While the disheveled stacking of boxes seems to be a rampant gesture in today’s architecture, the new Vitra Haus by architects Herzog & de Meuron proves that, if done correctly, the conceit can create a thrilling, dynamic structure both inside and out. The new building (the first addition to the Vitra Campus in Weil am Rhein, Germany since Frank Gehry’s 1989 building for the Vitra Design Museum) serves as one giant showroom for the brand’s home collection of classic and contemporary furniture.
Comprised of 12 houses stacked upon one another like sticks, the five story structure begins with a base of five houses, with the remaining seven layered in intersecting paths above. While the layout seems quite random, the long volumes jockeying for position, the axes were carefully plotted to frame the most engaging views of the surrounding campus and countryside.
Herzog & de Meuron’s stroke of genius herein lies in their ability to transcend mere metaphor. Sure the Vitra Haus plays with the notion of a rudimentary A-frame structure, extruded and stacked like so many logs. But the building reads as a kinetic statement, the intersections and cantilevered volumes highlighting the way in which design (the furniture inside) is part of an exciting timeline where conflicting ideas collide, share space and veer off from one another once more.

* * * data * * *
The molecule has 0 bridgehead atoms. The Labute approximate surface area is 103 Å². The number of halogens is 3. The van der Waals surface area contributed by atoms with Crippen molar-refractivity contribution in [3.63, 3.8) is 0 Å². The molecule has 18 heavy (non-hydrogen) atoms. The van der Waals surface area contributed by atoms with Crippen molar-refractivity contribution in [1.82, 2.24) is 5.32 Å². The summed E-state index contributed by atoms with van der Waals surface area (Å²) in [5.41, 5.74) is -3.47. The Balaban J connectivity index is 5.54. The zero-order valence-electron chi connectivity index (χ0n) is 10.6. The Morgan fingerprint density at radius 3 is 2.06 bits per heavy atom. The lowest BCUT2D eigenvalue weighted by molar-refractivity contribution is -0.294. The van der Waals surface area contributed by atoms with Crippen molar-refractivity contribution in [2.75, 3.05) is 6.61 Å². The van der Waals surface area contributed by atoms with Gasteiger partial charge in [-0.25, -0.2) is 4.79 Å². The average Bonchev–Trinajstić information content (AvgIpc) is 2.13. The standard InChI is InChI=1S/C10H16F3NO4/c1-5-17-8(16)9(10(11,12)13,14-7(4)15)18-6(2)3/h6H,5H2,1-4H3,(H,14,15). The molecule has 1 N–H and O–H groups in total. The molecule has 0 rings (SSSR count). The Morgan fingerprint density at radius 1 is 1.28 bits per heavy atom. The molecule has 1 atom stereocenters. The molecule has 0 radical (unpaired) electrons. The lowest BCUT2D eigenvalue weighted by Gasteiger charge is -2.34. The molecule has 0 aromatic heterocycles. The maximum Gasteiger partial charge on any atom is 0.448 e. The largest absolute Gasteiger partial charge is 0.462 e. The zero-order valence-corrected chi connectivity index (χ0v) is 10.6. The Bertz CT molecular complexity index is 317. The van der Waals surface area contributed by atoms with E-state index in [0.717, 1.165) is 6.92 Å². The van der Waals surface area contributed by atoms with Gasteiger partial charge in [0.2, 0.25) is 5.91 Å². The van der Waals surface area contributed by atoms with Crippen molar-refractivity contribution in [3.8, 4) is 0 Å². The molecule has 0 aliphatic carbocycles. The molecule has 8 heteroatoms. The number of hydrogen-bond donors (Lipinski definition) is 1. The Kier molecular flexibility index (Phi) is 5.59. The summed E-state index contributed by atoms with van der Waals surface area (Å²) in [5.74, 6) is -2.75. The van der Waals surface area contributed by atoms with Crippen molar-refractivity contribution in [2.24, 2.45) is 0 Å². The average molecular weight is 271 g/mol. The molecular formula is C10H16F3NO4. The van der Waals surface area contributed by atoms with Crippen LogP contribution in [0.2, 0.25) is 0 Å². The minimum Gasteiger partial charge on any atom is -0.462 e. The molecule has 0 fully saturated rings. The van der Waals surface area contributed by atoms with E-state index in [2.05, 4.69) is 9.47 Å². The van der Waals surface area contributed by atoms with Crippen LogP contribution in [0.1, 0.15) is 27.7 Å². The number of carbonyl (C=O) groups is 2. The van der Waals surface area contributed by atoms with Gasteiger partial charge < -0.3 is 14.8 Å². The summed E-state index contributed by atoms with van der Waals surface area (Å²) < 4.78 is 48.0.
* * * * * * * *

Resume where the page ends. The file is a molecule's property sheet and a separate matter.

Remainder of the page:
Inside, walls slice through one another, floors run through vaulted ceilings and spiral stairways drill down through layers, adding a fluid curvature to an interior rife with angles. Each house within the structure serves as a unique showroom for the Vitra home collection, offering a variety of ways in which to view the furniture.
In one space, a grouping of Eames furniture commingles beside a window overlooking the car park. In another vaulted space, one finds Hella Jongerius Polder sofas lounging amicably with mid-century pieces like the Prouve lounge chair and Panton Living Towers. In still another space, individual pieces are displayed in more traditional showroom fashion, framed with blue taping on the floors.
The Vitra Haus looks fascinating from every angle. A few pictures can’t do the design justice. However, the U.K. design blog designboom has gotten a fantastic first look, publishing a stockpile of images (including these) from both the exterior and interior.